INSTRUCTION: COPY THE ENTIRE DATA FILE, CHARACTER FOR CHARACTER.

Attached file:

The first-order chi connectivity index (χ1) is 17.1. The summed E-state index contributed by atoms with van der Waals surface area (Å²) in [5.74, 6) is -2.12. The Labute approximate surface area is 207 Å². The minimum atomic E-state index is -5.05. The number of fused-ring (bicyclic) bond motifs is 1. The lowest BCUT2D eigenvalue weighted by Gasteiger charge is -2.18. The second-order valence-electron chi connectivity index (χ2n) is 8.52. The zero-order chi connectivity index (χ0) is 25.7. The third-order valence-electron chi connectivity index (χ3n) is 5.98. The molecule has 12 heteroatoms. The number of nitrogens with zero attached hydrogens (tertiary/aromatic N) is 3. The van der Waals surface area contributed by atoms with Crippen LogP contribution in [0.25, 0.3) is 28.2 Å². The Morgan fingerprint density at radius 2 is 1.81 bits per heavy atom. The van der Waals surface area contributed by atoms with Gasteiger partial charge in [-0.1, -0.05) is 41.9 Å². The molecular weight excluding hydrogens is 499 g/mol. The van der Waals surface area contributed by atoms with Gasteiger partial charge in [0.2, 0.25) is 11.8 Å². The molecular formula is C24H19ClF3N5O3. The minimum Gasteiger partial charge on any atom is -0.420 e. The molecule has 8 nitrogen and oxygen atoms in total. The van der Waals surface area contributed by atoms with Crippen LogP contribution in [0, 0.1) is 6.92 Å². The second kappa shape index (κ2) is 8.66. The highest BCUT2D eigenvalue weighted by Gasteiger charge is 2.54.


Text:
The first-order chi connectivity index (χ1) is 17.1. The summed E-state index contributed by atoms with van der Waals surface area (Å²) in [5.74, 6) is -2.12. The Labute approximate surface area is 207 Å². The minimum atomic E-state index is -5.05. The number of fused-ring (bicyclic) bond motifs is 1. The lowest BCUT2D eigenvalue weighted by Gasteiger charge is -2.18. The second-order valence-electron chi connectivity index (χ2n) is 8.52. The zero-order chi connectivity index (χ0) is 25.7. The third-order valence-electron chi connectivity index (χ3n) is 5.98. The molecule has 12 heteroatoms. The number of nitrogens with zero attached hydrogens (tertiary/aromatic N) is 3. The van der Waals surface area contributed by atoms with Crippen LogP contribution in [0.25, 0.3) is 28.2 Å². The Morgan fingerprint density at radius 2 is 1.81 bits per heavy atom. The van der Waals surface area contributed by atoms with Gasteiger partial charge in [-0.1, -0.05) is 41.9 Å². The molecular weight excluding hydrogens is 499 g/mol. The van der Waals surface area contributed by atoms with Gasteiger partial charge in [0.2, 0.25) is 11.8 Å². The molecular formula is C24H19ClF3N5O3. The minimum Gasteiger partial charge on any atom is -0.420 e. The molecule has 8 nitrogen and oxygen atoms in total. The van der Waals surface area contributed by atoms with Crippen LogP contribution in [0, 0.1) is 6.92 Å². The second kappa shape index (κ2) is 8.66. The highest BCUT2D eigenvalue weighted by Gasteiger charge is 2.54.